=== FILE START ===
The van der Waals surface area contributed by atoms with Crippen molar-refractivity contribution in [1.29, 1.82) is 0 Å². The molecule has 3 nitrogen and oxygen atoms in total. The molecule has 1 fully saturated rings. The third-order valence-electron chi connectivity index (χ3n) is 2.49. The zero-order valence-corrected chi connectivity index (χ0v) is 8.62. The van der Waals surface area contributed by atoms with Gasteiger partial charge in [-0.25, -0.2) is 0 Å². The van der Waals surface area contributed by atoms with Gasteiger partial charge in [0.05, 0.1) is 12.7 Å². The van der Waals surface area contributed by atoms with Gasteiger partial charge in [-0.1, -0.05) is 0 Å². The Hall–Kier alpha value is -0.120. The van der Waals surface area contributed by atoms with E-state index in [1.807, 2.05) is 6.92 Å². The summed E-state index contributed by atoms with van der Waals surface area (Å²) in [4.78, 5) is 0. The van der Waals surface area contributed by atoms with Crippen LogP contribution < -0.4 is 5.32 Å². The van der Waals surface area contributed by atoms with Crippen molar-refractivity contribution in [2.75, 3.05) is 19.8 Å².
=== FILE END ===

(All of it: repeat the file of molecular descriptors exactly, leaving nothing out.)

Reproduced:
The van der Waals surface area contributed by atoms with Crippen molar-refractivity contribution in [1.29, 1.82) is 0 Å². The molecule has 3 nitrogen and oxygen atoms in total. The molecule has 1 fully saturated rings. The third-order valence-electron chi connectivity index (χ3n) is 2.49. The zero-order valence-corrected chi connectivity index (χ0v) is 8.62. The van der Waals surface area contributed by atoms with Gasteiger partial charge in [-0.25, -0.2) is 0 Å². The van der Waals surface area contributed by atoms with Gasteiger partial charge in [0.05, 0.1) is 12.7 Å². The van der Waals surface area contributed by atoms with Gasteiger partial charge in [-0.1, -0.05) is 0 Å². The Hall–Kier alpha value is -0.120. The van der Waals surface area contributed by atoms with E-state index in [1.807, 2.05) is 6.92 Å². The summed E-state index contributed by atoms with van der Waals surface area (Å²) in [4.78, 5) is 0. The van der Waals surface area contributed by atoms with Crippen LogP contribution < -0.4 is 5.32 Å². The van der Waals surface area contributed by atoms with Crippen molar-refractivity contribution in [2.75, 3.05) is 19.8 Å².